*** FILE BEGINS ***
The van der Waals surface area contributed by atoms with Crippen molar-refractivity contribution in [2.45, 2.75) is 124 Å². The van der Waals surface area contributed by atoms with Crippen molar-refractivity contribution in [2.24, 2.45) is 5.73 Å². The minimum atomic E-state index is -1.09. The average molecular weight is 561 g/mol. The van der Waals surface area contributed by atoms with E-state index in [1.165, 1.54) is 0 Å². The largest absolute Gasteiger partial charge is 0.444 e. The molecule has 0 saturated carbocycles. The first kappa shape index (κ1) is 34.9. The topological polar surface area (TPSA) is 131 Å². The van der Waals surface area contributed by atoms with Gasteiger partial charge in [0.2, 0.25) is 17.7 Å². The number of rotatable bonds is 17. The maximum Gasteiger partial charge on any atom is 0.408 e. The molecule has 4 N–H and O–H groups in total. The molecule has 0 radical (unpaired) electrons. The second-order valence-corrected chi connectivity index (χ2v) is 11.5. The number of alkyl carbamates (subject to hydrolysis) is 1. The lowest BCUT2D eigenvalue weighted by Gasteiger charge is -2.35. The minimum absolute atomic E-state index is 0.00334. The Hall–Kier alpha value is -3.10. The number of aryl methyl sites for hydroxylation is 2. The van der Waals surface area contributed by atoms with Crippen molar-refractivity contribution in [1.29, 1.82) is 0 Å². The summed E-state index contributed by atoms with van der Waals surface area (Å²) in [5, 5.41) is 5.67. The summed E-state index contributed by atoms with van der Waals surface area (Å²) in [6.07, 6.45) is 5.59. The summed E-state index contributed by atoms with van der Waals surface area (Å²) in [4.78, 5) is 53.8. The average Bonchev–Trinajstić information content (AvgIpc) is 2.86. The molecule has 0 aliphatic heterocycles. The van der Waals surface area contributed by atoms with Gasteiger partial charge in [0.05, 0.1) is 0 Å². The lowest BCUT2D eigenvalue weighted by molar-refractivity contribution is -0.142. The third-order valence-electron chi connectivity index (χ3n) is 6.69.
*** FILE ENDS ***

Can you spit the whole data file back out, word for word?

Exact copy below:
The van der Waals surface area contributed by atoms with Crippen molar-refractivity contribution in [2.45, 2.75) is 124 Å². The van der Waals surface area contributed by atoms with Crippen molar-refractivity contribution in [2.24, 2.45) is 5.73 Å². The minimum atomic E-state index is -1.09. The average molecular weight is 561 g/mol. The van der Waals surface area contributed by atoms with E-state index in [1.165, 1.54) is 0 Å². The largest absolute Gasteiger partial charge is 0.444 e. The molecule has 0 saturated carbocycles. The first kappa shape index (κ1) is 34.9. The topological polar surface area (TPSA) is 131 Å². The van der Waals surface area contributed by atoms with Gasteiger partial charge in [0.2, 0.25) is 17.7 Å². The number of rotatable bonds is 17. The maximum Gasteiger partial charge on any atom is 0.408 e. The molecule has 4 N–H and O–H groups in total. The molecule has 0 radical (unpaired) electrons. The second-order valence-corrected chi connectivity index (χ2v) is 11.5. The number of alkyl carbamates (subject to hydrolysis) is 1. The lowest BCUT2D eigenvalue weighted by Gasteiger charge is -2.35. The minimum absolute atomic E-state index is 0.00334. The Hall–Kier alpha value is -3.10. The number of aryl methyl sites for hydroxylation is 2. The van der Waals surface area contributed by atoms with Crippen molar-refractivity contribution in [1.29, 1.82) is 0 Å². The summed E-state index contributed by atoms with van der Waals surface area (Å²) in [5, 5.41) is 5.67. The summed E-state index contributed by atoms with van der Waals surface area (Å²) in [6.07, 6.45) is 5.59. The summed E-state index contributed by atoms with van der Waals surface area (Å²) in [4.78, 5) is 53.8. The average Bonchev–Trinajstić information content (AvgIpc) is 2.86. The molecule has 0 aliphatic heterocycles. The van der Waals surface area contributed by atoms with Gasteiger partial charge in [0.05, 0.1) is 0 Å². The lowest BCUT2D eigenvalue weighted by molar-refractivity contribution is -0.142. The third-order valence-electron chi connectivity index (χ3n) is 6.69.